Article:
Being a potential health hazard with harmful effects to the human respiratory system, mold remediation requires a strict protocol for safety and proper cleanup. Mold remediation is a serious undertaking because mold contamination is harmful to the environment not only at home and around living spaces but also in school and office buildings.
Due to rising health concerns, mold remediation is best left to professionals who are sure to follow the prescribed methods for cleanup without comprising the safety of the inhabitants of the area. Mold contamination is a matter of public health concern and as such mold remediation requires a strict protocol for safety and proper cleanup. Although not governed by any state or federal laws, some common recommendations for remediation of visible growth of mold are as follows.
•There exists enough scientific evidence linking mold contamination to allergies, asthma symptoms, irritant and respiratory problems. Hence, any visible mold growth must be considered harmful to the occupants of the place and remedial action must be taken at the earliest.
•Even dormant growth or dead mold can be harmful due to spread of airborne pathogens that exist within the mold surface. Especially when mold exists indoors it needs to be removed at the earliest.
•Remediation workers must be equipped with proper personal protection to avoid developing allergic reactions due to inhalation of toxic dust while removing the mold growth.
•The extent of mold growth must be an important consideration during mold remediation. The norm is to perform a cleanup of area at least two feet beyond the extent of damage. It is also important to investigate the presence of mold that is not visible on the surface.
•The mold remediation effort should also determine the degree of contamination by examining the surface for the presence of mold colonies, strong mold odors etc.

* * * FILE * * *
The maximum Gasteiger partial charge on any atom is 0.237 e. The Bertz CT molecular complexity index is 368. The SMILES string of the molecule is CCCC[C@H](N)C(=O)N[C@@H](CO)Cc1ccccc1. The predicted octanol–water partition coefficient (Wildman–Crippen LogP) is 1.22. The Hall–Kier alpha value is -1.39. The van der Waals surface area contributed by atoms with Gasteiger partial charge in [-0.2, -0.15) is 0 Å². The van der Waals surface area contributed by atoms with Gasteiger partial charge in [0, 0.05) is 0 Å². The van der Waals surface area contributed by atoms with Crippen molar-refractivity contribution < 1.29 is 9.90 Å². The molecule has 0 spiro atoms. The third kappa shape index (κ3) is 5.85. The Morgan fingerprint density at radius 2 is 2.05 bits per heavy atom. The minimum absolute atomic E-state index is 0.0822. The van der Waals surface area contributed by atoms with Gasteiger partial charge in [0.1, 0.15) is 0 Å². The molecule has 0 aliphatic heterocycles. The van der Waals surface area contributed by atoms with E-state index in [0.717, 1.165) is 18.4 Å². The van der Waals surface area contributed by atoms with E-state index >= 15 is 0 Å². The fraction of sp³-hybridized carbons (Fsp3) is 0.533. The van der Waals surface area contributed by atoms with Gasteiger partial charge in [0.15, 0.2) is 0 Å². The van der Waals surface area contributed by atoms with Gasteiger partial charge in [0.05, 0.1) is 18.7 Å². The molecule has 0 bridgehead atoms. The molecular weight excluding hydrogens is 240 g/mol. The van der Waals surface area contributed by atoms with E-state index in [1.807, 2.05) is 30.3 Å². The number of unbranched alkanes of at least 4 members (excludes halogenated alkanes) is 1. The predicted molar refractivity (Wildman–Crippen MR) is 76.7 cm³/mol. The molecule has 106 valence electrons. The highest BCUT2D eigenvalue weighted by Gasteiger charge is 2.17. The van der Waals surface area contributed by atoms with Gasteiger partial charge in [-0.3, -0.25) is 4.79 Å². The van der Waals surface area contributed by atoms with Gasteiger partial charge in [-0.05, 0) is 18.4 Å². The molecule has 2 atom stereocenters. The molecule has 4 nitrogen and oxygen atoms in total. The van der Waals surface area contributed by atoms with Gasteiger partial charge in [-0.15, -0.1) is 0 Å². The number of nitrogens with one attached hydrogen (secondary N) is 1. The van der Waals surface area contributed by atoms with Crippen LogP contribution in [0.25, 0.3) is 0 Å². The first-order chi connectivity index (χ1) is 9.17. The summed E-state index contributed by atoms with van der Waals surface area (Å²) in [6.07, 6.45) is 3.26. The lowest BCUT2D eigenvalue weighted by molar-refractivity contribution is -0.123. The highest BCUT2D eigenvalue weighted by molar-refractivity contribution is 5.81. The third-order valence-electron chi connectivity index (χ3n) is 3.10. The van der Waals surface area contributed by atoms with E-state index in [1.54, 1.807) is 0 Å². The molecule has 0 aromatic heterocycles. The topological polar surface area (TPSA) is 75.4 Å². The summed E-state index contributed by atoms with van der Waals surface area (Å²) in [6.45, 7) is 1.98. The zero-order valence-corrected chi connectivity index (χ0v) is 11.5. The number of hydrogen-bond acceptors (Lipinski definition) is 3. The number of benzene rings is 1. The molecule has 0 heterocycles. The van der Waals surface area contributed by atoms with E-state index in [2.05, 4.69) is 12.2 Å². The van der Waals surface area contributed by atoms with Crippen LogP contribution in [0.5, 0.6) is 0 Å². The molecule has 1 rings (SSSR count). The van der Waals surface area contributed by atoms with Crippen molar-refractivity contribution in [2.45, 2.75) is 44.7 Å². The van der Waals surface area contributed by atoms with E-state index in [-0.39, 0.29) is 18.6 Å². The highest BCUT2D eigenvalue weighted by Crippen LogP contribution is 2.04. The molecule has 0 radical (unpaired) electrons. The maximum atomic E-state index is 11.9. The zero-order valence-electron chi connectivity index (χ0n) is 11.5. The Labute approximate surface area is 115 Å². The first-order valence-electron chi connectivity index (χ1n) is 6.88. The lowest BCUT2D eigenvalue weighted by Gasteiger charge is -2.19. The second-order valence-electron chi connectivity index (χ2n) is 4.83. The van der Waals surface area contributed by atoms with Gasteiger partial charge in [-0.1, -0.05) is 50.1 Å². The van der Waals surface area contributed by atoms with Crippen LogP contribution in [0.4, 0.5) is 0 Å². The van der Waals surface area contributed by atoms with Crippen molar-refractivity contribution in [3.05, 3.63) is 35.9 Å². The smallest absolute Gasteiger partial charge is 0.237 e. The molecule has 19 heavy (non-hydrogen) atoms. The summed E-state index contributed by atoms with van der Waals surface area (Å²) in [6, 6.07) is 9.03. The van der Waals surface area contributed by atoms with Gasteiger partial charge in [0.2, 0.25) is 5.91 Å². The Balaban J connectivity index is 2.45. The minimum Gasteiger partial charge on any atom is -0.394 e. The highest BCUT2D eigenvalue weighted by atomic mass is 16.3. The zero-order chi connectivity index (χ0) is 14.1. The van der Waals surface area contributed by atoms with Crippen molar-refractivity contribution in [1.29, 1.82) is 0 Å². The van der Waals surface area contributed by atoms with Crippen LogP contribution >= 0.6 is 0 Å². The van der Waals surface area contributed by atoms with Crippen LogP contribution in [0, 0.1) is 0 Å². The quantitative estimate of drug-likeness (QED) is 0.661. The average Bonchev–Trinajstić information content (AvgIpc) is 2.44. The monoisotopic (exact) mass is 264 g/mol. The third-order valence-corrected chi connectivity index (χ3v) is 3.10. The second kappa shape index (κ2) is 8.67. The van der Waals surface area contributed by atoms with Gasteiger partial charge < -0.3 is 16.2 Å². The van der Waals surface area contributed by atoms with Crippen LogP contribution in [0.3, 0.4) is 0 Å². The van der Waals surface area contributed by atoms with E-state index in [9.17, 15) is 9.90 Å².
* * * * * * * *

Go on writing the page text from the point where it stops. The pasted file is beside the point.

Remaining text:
•In areas such as schools or office buildings with a higher density of occupants, engineering controls must be employed to control mold exposure even as the moisture source of the mold and the extent of contamination is still being investigated. Occupants prone to respiratory allergies must be encouraged to either stay away from the contaminated sites or equip themselves with protective gear.
•Moisture control is the next step after identifying the sites of mold growth and degree of contamination. In the absence of moisture control, cleanup will continue to remain a short-term fix and the mold growth will inevitably recur.
•When investigating indoor mold contamination, it is extremely vital to inspect the Heating, Ventilation and Air Conditioning (HVAC) Systems for growth and moisture traps.
•After mold remediation attempts, a thorough evaluation of the site for effectiveness of the solution must be a regular activity that must be diligently monitored. Preventive maintenance with a goal of keeping moisture away from the potential spots for mold growth is an achievable target.
Some of the protective equipments used to ensure a strict safety protocol are filter masks for the face that filters micron-sized particles, goggles to protect the eyes from toxic dust, impervious gloves and anti-contamination garments. Use these depending on the degree of contamination. Rapid response, prevention of microbial damage, fixing the moisture intrusion sources, drying the mold affected areas after cleanup, securing the ventilation system, containment of exposure and protection of remediation personnel are all essential actions that form part of mold remediation, and the strict protocol and safety measures must be designed with these considerations as cornerstones.
Mold remediation is rarely a do-it-once-and-forget-it measure! Continuous and regular review of the affected surfaces and evaluation of remedial actions are vital follow-up measures in the mold remediation process. There is no doubt that mold remediation requires a strict protocol for safety and proper cleanup and any lapses in protocol will result in recurrence of mold contamination and related health issues.